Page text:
4. Discussion

4. Discussion

When we poured coffee into soy milk, there probably were less curdles at 30°C as it was the nearest to room temperature, thus the main factor that affects the curdling would be the acidity of the coffee which acts as a coagulating agent.

For the soy milk into coffee experiment, there was the least amount of curdles at 10°C as it is the coolest and since we were pouring soy milk into coffee, the proteins in the soy milk curdle at a slower rate as compared to pouring coffee into soy milk since the soy milk is able to ease into the coffee’s cooler temperature when the soy milk is poured in.




4.1 Analysis of results

When we poured coffee into soy milk, the optimum temperature for the least amount of curdles is 30°C, followed by 50°C, 20°C, 40°C and 10°C.
As expected, the temperature of coffee has an effect on the amount of curdle. However, our results varied from research and our hypothesis. Our hypothesis was that the higher the the temperature of the coffee, the more the curdle. This was not the case in our experiment for coffee to soy milk as our optimum temperature for the least amount of curdles is 30°C, which is the median of the temperatures we are testing.

However, when we poured soy milk into coffee, our results were drastically different. We had an optimum temperature of 10°C, followed by 20°C, 30°C, 50°C, and 40°C. Our hypothesis was correct to a certain extent. Though higher temperatures showed an increase in the amount of curdles, we realised that the mixture of coffee and soy milk at 40°C had more curdles than the mixture at 50°C.  

4.2 Key findings

Hence, we realised that pouring soy milk into coffee would actually cause the soy milk to curdle less as compared to pouring the coffee to soy milk for temperatures below 40°C.


4.3 Explanation of key findings

When we poured coffee into soy milk, there probably were less curdles at 30°C as it was the nearest to room temperature, thus the main factor that affects the curdling would be the acidity of the coffee which acts as a coagulating agent.

For the soy milk into coffee experiment, there was the least amount of curdles at 10°C as it is the coolest and since we were pouring soy milk into coffee, the proteins in the soy milk curdle at a slower rate as compared to pouring coffee into soy milk since the soy milk is able to ease into the coffee’s cooler temperature when the soy milk is poured in.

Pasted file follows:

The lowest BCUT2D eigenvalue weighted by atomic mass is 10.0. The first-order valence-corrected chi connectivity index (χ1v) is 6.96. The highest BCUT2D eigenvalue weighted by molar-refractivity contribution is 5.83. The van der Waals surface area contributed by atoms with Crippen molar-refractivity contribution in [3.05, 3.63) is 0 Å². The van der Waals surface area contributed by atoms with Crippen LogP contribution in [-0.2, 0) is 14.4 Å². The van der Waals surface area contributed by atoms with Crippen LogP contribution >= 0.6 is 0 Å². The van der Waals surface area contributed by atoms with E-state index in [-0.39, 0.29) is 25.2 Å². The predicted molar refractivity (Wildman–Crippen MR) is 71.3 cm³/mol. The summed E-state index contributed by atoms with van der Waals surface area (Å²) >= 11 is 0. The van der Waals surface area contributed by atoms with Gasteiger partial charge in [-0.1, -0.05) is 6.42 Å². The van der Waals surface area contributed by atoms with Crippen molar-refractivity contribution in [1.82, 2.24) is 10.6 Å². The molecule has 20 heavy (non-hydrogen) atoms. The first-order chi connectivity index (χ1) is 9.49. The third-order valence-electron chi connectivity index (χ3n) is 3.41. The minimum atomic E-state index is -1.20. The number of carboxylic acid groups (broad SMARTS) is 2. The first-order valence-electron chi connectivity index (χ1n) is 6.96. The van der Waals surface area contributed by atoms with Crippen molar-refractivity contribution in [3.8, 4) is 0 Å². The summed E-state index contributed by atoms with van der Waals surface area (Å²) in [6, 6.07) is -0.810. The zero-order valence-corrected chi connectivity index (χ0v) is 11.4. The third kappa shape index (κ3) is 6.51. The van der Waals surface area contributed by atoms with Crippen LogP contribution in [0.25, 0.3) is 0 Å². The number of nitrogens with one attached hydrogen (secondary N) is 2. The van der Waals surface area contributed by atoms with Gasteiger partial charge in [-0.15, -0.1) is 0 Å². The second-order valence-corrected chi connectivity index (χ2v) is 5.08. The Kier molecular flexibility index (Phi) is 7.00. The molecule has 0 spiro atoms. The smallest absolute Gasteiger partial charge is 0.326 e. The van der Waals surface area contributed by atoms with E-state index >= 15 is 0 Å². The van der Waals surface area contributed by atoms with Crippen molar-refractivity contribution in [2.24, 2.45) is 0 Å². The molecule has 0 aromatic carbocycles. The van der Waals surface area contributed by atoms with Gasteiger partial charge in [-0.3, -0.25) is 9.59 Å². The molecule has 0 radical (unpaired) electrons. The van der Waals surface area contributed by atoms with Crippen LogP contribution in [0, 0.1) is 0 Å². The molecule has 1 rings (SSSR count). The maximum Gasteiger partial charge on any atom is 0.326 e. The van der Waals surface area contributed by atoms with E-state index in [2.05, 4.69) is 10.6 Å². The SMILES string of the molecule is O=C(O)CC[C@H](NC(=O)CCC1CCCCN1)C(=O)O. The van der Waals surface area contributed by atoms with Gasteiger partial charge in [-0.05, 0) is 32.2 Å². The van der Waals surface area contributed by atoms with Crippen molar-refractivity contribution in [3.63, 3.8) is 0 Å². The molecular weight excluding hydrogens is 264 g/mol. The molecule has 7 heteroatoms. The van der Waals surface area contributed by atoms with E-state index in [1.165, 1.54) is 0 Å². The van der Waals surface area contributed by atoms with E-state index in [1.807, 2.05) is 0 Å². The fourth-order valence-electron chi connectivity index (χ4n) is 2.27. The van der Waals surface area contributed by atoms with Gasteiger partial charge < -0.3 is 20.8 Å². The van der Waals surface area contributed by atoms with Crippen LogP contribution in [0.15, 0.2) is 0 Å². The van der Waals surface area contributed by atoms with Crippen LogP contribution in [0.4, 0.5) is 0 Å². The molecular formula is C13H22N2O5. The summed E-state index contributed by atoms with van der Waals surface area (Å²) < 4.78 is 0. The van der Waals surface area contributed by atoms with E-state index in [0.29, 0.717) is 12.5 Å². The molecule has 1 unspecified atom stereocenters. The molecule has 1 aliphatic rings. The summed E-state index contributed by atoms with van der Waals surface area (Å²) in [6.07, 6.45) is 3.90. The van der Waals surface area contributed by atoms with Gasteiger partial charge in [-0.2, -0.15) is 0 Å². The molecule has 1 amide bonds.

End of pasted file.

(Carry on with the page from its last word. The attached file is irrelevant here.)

Therefore, for those who take coffee with soy milk are recommended to wait for the coffee to cool before adding soy milk if they want to decrease the amount of curdles.




4.4 Evaluation of Hypothesis

Our hypothesis was correct to a certain extent based on our results. There was indeed more curdling with high temperatures. However, for the coffee to soy milk batches, we found that there was almost the same amount of curdling in the lower temperatures as the higher temperatures. In fact, the middle range of the temperatures that we had tested had the least amount of curdle, which was 30°C.

Despite that, our test for the soy milk to coffee batches has proved our hypothesis correct as the optimum temperature for the least curdling was at 10°C. Hence, the higher the temperature, the more curdling.

In comparison with previous researches done by the kitchn (2011), the kitchn claims that pouring coffee into soy milk will actually cause less curdling as compared to pouring soy milk into coffee as it allows the soymilk to ease into the coffee’s temperature. Therefore, curdling less. However, our results have shown that pouring soy milk into coffee actually causes the soy milk to curdle less for temperatures lower than 40°C. The curdling at 40°C and 50°C are almost the same regardless of the sequence of pouring.

4.5 Areas for improvement

(1) Limitation: We failed to consider the rate of evaporation of the curdles. Even though we left the filter paper to dry for the same amount of time (24 hours), other external factors might have affected the rate of evaporation, such as the temperature, humidity level and windiness on the day. This may have affected our results as we left different filter papers out to dry on different days, causing our results to be less accurate.
Suggestion for improvement: We could leave the filter paper in a controlled environment, like a closed room with a constant temperature and humidity level.

(2) Limitation: We did not take into consideration the acidity of the coffee, which could have affected the amount of curdles formed. Even though we used the same brand of coffee, we cannot know for sure that the acidity of all of the coffee used is exactly the same as we did not measure the acidity of the coffee.

Suggestion for improvement: We could use a pH sensor to measure the acidity of the coffee.

(3) Limitation: Since filtering the mixture of coffee to soy milk takes at least 6 hours, we left the mixture to filter overnight. However, we did not consider that the rate of evaporation might differ on the different days, causing there to be an imbalance in the amount of curdles and mixture each filter paper contains.
We also did not realise that leaving the mixture to filter overnight would allow more time for curdles to form. We left each mixture to filter for a different amount of time, hence causing the amount of curdles formed while filtering to be different.

Suggestion for improvement: We could place the filter paper in a controlled environment to filter, and make sure that we let each mixture filter for the same amount of time.  

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